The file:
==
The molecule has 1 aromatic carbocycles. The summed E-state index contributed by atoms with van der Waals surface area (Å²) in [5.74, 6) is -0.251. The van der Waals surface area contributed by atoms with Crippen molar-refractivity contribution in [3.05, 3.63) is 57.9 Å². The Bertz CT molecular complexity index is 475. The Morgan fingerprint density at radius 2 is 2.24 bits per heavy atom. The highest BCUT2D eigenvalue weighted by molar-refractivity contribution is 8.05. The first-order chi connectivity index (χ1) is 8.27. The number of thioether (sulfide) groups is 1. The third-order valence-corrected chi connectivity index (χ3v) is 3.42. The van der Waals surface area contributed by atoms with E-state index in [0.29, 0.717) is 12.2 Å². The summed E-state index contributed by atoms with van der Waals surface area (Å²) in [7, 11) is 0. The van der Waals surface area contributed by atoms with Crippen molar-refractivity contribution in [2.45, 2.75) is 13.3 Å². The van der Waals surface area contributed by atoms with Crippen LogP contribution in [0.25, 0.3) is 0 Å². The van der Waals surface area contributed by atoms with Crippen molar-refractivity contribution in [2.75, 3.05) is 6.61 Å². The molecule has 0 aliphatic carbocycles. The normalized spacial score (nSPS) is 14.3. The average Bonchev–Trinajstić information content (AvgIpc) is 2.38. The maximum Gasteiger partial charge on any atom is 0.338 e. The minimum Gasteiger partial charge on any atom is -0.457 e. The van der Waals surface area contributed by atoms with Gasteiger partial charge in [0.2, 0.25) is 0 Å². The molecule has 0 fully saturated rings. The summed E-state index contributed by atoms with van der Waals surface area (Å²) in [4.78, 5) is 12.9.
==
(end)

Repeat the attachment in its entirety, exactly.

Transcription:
The molecule has 1 aromatic carbocycles. The summed E-state index contributed by atoms with van der Waals surface area (Å²) in [5.74, 6) is -0.251. The van der Waals surface area contributed by atoms with Crippen molar-refractivity contribution in [3.05, 3.63) is 57.9 Å². The Bertz CT molecular complexity index is 475. The Morgan fingerprint density at radius 2 is 2.24 bits per heavy atom. The highest BCUT2D eigenvalue weighted by molar-refractivity contribution is 8.05. The first-order chi connectivity index (χ1) is 8.27. The number of thioether (sulfide) groups is 1. The third-order valence-corrected chi connectivity index (χ3v) is 3.42. The van der Waals surface area contributed by atoms with E-state index in [0.29, 0.717) is 12.2 Å². The summed E-state index contributed by atoms with van der Waals surface area (Å²) in [7, 11) is 0. The van der Waals surface area contributed by atoms with Crippen molar-refractivity contribution in [2.45, 2.75) is 13.3 Å². The van der Waals surface area contributed by atoms with Crippen LogP contribution in [0.25, 0.3) is 0 Å². The van der Waals surface area contributed by atoms with Crippen molar-refractivity contribution in [2.75, 3.05) is 6.61 Å². The molecule has 0 aliphatic carbocycles. The normalized spacial score (nSPS) is 14.3. The average Bonchev–Trinajstić information content (AvgIpc) is 2.38. The maximum Gasteiger partial charge on any atom is 0.338 e. The minimum Gasteiger partial charge on any atom is -0.457 e. The van der Waals surface area contributed by atoms with Gasteiger partial charge in [0.2, 0.25) is 0 Å². The molecule has 0 fully saturated rings. The summed E-state index contributed by atoms with van der Waals surface area (Å²) in [4.78, 5) is 12.9.